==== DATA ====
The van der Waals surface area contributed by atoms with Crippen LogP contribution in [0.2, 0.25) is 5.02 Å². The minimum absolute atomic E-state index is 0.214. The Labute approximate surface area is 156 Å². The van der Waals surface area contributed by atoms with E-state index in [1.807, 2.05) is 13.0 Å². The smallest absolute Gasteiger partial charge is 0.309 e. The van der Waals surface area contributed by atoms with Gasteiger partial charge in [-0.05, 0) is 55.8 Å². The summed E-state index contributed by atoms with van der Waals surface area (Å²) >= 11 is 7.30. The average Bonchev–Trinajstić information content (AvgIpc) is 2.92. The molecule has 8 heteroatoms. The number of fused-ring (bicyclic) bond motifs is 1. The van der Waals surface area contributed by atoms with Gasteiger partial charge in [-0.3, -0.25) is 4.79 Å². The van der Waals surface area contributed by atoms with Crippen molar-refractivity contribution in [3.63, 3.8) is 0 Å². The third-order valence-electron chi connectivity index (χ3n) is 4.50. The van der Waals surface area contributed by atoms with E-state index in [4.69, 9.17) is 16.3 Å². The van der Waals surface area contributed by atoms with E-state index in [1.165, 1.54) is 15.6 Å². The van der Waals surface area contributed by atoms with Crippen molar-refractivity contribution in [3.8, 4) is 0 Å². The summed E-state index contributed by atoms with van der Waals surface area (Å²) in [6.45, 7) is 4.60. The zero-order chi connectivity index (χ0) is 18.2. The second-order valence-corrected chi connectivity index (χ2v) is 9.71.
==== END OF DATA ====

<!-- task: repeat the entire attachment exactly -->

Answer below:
The van der Waals surface area contributed by atoms with Crippen LogP contribution in [0.2, 0.25) is 5.02 Å². The minimum absolute atomic E-state index is 0.214. The Labute approximate surface area is 156 Å². The van der Waals surface area contributed by atoms with E-state index in [1.807, 2.05) is 13.0 Å². The smallest absolute Gasteiger partial charge is 0.309 e. The van der Waals surface area contributed by atoms with Gasteiger partial charge in [-0.05, 0) is 55.8 Å². The summed E-state index contributed by atoms with van der Waals surface area (Å²) >= 11 is 7.30. The average Bonchev–Trinajstić information content (AvgIpc) is 2.92. The molecule has 8 heteroatoms. The number of fused-ring (bicyclic) bond motifs is 1. The van der Waals surface area contributed by atoms with Gasteiger partial charge in [-0.3, -0.25) is 4.79 Å². The van der Waals surface area contributed by atoms with Crippen molar-refractivity contribution in [3.63, 3.8) is 0 Å². The third-order valence-electron chi connectivity index (χ3n) is 4.50. The van der Waals surface area contributed by atoms with E-state index in [4.69, 9.17) is 16.3 Å². The van der Waals surface area contributed by atoms with E-state index in [1.165, 1.54) is 15.6 Å². The van der Waals surface area contributed by atoms with Crippen molar-refractivity contribution in [3.8, 4) is 0 Å². The summed E-state index contributed by atoms with van der Waals surface area (Å²) in [6.45, 7) is 4.60. The zero-order chi connectivity index (χ0) is 18.2. The second-order valence-corrected chi connectivity index (χ2v) is 9.71.